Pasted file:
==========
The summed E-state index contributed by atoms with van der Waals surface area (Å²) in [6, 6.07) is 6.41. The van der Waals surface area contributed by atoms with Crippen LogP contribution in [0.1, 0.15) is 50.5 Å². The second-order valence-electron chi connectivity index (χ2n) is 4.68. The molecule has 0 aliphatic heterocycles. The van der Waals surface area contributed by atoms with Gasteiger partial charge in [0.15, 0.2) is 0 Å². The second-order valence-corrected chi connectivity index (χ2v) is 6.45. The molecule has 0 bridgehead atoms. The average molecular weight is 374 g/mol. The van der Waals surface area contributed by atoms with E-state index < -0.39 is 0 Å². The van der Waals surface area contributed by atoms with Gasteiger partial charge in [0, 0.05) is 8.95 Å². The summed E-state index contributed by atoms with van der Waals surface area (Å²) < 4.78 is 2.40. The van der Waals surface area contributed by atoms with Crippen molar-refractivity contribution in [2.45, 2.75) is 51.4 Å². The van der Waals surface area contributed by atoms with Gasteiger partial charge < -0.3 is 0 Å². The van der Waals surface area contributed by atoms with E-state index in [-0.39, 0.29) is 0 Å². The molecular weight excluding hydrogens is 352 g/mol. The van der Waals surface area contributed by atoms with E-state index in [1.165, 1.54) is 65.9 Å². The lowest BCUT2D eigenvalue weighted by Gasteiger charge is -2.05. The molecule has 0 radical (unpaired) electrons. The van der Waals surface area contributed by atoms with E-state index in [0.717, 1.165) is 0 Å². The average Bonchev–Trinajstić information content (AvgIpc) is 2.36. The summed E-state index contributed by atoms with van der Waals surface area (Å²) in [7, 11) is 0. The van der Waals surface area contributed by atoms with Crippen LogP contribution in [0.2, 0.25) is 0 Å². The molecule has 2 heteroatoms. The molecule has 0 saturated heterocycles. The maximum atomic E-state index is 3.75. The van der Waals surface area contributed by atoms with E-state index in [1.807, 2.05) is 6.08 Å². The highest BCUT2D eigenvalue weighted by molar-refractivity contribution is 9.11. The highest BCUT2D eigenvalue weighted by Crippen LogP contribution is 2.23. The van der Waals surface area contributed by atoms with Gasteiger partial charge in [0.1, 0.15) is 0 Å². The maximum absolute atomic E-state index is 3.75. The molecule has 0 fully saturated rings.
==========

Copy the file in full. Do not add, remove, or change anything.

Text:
The summed E-state index contributed by atoms with van der Waals surface area (Å²) in [6, 6.07) is 6.41. The van der Waals surface area contributed by atoms with Crippen LogP contribution in [0.1, 0.15) is 50.5 Å². The second-order valence-electron chi connectivity index (χ2n) is 4.68. The molecule has 0 aliphatic heterocycles. The van der Waals surface area contributed by atoms with Gasteiger partial charge in [0.15, 0.2) is 0 Å². The second-order valence-corrected chi connectivity index (χ2v) is 6.45. The molecule has 0 bridgehead atoms. The average molecular weight is 374 g/mol. The van der Waals surface area contributed by atoms with E-state index < -0.39 is 0 Å². The van der Waals surface area contributed by atoms with Gasteiger partial charge in [0, 0.05) is 8.95 Å². The summed E-state index contributed by atoms with van der Waals surface area (Å²) < 4.78 is 2.40. The van der Waals surface area contributed by atoms with Crippen molar-refractivity contribution in [2.45, 2.75) is 51.4 Å². The van der Waals surface area contributed by atoms with Gasteiger partial charge < -0.3 is 0 Å². The van der Waals surface area contributed by atoms with E-state index in [-0.39, 0.29) is 0 Å². The molecular weight excluding hydrogens is 352 g/mol. The van der Waals surface area contributed by atoms with E-state index in [1.165, 1.54) is 65.9 Å². The lowest BCUT2D eigenvalue weighted by Gasteiger charge is -2.05. The molecule has 0 radical (unpaired) electrons. The van der Waals surface area contributed by atoms with E-state index in [0.717, 1.165) is 0 Å². The average Bonchev–Trinajstić information content (AvgIpc) is 2.36. The summed E-state index contributed by atoms with van der Waals surface area (Å²) in [7, 11) is 0. The van der Waals surface area contributed by atoms with Crippen LogP contribution in [0.2, 0.25) is 0 Å². The molecule has 2 heteroatoms. The molecule has 0 saturated heterocycles. The maximum atomic E-state index is 3.75. The van der Waals surface area contributed by atoms with E-state index in [1.807, 2.05) is 6.08 Å². The highest BCUT2D eigenvalue weighted by molar-refractivity contribution is 9.11. The highest BCUT2D eigenvalue weighted by Crippen LogP contribution is 2.23. The van der Waals surface area contributed by atoms with Gasteiger partial charge in [0.1, 0.15) is 0 Å². The maximum absolute atomic E-state index is 3.75. The molecule has 0 fully saturated rings.